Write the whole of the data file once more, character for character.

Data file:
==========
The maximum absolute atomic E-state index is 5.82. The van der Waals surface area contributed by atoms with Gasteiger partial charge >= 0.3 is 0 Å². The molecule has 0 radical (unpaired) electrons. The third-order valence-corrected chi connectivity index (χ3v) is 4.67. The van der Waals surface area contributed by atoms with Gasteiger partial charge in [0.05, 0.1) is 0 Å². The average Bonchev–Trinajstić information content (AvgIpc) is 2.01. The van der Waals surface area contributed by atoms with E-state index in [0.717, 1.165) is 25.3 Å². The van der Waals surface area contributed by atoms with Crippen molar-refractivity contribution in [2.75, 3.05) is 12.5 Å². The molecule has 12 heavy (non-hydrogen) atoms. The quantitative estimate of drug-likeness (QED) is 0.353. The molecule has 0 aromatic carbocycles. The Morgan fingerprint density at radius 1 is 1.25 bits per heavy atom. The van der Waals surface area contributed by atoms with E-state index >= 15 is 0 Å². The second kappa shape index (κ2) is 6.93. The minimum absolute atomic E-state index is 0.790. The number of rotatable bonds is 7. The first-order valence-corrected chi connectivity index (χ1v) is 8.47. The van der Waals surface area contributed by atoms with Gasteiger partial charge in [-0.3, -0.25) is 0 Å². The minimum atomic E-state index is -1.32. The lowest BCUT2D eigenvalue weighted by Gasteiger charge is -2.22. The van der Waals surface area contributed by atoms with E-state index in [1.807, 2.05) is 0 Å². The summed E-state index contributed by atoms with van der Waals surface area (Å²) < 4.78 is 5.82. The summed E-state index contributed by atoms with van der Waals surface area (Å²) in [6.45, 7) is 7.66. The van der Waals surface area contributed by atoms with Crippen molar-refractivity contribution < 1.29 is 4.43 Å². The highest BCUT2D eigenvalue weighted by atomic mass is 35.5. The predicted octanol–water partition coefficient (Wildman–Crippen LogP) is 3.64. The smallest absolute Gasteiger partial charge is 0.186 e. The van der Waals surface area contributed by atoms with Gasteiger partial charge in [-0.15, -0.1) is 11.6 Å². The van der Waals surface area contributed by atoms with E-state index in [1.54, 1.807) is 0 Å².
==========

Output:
The maximum absolute atomic E-state index is 5.82. The van der Waals surface area contributed by atoms with Gasteiger partial charge >= 0.3 is 0 Å². The molecule has 0 radical (unpaired) electrons. The third-order valence-corrected chi connectivity index (χ3v) is 4.67. The van der Waals surface area contributed by atoms with Gasteiger partial charge in [0.05, 0.1) is 0 Å². The average Bonchev–Trinajstić information content (AvgIpc) is 2.01. The van der Waals surface area contributed by atoms with E-state index in [0.717, 1.165) is 25.3 Å². The van der Waals surface area contributed by atoms with Crippen molar-refractivity contribution in [2.75, 3.05) is 12.5 Å². The molecule has 12 heavy (non-hydrogen) atoms. The quantitative estimate of drug-likeness (QED) is 0.353. The molecule has 0 aromatic carbocycles. The Morgan fingerprint density at radius 1 is 1.25 bits per heavy atom. The van der Waals surface area contributed by atoms with E-state index >= 15 is 0 Å². The second kappa shape index (κ2) is 6.93. The minimum absolute atomic E-state index is 0.790. The number of rotatable bonds is 7. The first-order valence-corrected chi connectivity index (χ1v) is 8.47. The van der Waals surface area contributed by atoms with Gasteiger partial charge in [-0.3, -0.25) is 0 Å². The minimum atomic E-state index is -1.32. The lowest BCUT2D eigenvalue weighted by Gasteiger charge is -2.22. The van der Waals surface area contributed by atoms with E-state index in [1.807, 2.05) is 0 Å². The summed E-state index contributed by atoms with van der Waals surface area (Å²) < 4.78 is 5.82. The summed E-state index contributed by atoms with van der Waals surface area (Å²) in [6.45, 7) is 7.66. The van der Waals surface area contributed by atoms with Crippen molar-refractivity contribution < 1.29 is 4.43 Å². The highest BCUT2D eigenvalue weighted by atomic mass is 35.5. The predicted octanol–water partition coefficient (Wildman–Crippen LogP) is 3.64. The smallest absolute Gasteiger partial charge is 0.186 e. The van der Waals surface area contributed by atoms with Gasteiger partial charge in [-0.15, -0.1) is 11.6 Å². The van der Waals surface area contributed by atoms with E-state index in [1.54, 1.807) is 0 Å².